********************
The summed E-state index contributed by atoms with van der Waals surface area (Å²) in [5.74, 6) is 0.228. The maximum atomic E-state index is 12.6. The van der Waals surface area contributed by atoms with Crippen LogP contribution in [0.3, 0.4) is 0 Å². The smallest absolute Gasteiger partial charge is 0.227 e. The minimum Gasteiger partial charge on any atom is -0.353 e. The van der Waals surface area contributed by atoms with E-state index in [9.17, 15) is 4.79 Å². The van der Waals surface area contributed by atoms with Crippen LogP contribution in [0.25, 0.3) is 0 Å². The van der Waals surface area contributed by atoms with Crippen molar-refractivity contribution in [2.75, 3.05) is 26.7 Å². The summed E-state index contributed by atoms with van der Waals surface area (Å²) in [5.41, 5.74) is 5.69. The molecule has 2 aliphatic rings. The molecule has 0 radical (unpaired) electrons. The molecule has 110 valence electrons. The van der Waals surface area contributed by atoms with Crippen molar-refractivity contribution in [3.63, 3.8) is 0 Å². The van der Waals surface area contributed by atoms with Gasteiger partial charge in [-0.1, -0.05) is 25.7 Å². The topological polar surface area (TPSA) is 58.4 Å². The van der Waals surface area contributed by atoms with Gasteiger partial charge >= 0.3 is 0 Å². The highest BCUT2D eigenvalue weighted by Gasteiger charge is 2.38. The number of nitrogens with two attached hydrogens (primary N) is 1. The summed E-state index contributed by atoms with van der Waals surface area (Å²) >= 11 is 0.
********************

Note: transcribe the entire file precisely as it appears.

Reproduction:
The summed E-state index contributed by atoms with van der Waals surface area (Å²) in [5.74, 6) is 0.228. The maximum atomic E-state index is 12.6. The van der Waals surface area contributed by atoms with Crippen LogP contribution in [0.3, 0.4) is 0 Å². The smallest absolute Gasteiger partial charge is 0.227 e. The minimum Gasteiger partial charge on any atom is -0.353 e. The van der Waals surface area contributed by atoms with E-state index in [9.17, 15) is 4.79 Å². The van der Waals surface area contributed by atoms with Crippen LogP contribution in [0.25, 0.3) is 0 Å². The van der Waals surface area contributed by atoms with Crippen molar-refractivity contribution in [2.75, 3.05) is 26.7 Å². The summed E-state index contributed by atoms with van der Waals surface area (Å²) in [5.41, 5.74) is 5.69. The molecule has 2 aliphatic rings. The molecule has 0 radical (unpaired) electrons. The molecule has 110 valence electrons. The van der Waals surface area contributed by atoms with Crippen molar-refractivity contribution in [3.63, 3.8) is 0 Å². The van der Waals surface area contributed by atoms with Gasteiger partial charge in [-0.1, -0.05) is 25.7 Å². The topological polar surface area (TPSA) is 58.4 Å². The van der Waals surface area contributed by atoms with Gasteiger partial charge >= 0.3 is 0 Å². The highest BCUT2D eigenvalue weighted by Gasteiger charge is 2.38. The number of nitrogens with two attached hydrogens (primary N) is 1. The summed E-state index contributed by atoms with van der Waals surface area (Å²) >= 11 is 0.